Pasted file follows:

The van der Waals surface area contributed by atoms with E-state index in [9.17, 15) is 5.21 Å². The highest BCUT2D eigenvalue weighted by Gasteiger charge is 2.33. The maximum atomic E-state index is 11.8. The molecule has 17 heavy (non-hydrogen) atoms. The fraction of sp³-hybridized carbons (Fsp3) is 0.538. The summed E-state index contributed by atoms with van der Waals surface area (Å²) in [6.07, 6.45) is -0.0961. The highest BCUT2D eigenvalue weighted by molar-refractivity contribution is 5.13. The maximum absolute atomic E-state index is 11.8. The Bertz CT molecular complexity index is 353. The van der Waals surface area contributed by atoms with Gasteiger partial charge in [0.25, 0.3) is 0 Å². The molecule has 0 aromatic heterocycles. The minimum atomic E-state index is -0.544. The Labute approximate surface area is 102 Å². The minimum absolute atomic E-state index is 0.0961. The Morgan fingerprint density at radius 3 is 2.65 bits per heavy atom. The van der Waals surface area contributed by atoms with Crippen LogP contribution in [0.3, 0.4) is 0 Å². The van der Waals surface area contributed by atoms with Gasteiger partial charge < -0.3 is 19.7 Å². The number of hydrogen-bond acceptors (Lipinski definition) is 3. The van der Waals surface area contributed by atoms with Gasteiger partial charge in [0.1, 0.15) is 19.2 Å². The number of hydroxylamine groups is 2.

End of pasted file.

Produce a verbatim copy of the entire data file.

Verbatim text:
The van der Waals surface area contributed by atoms with E-state index in [9.17, 15) is 5.21 Å². The highest BCUT2D eigenvalue weighted by Gasteiger charge is 2.33. The maximum atomic E-state index is 11.8. The molecule has 17 heavy (non-hydrogen) atoms. The fraction of sp³-hybridized carbons (Fsp3) is 0.538. The summed E-state index contributed by atoms with van der Waals surface area (Å²) in [6.07, 6.45) is -0.0961. The highest BCUT2D eigenvalue weighted by molar-refractivity contribution is 5.13. The maximum absolute atomic E-state index is 11.8. The Bertz CT molecular complexity index is 353. The van der Waals surface area contributed by atoms with Gasteiger partial charge in [0.25, 0.3) is 0 Å². The molecule has 0 aromatic heterocycles. The minimum atomic E-state index is -0.544. The Labute approximate surface area is 102 Å². The minimum absolute atomic E-state index is 0.0961. The Morgan fingerprint density at radius 3 is 2.65 bits per heavy atom. The van der Waals surface area contributed by atoms with Crippen LogP contribution in [0.3, 0.4) is 0 Å². The van der Waals surface area contributed by atoms with Gasteiger partial charge < -0.3 is 19.7 Å². The number of hydrogen-bond acceptors (Lipinski definition) is 3. The van der Waals surface area contributed by atoms with Gasteiger partial charge in [0.1, 0.15) is 19.2 Å². The number of hydroxylamine groups is 2.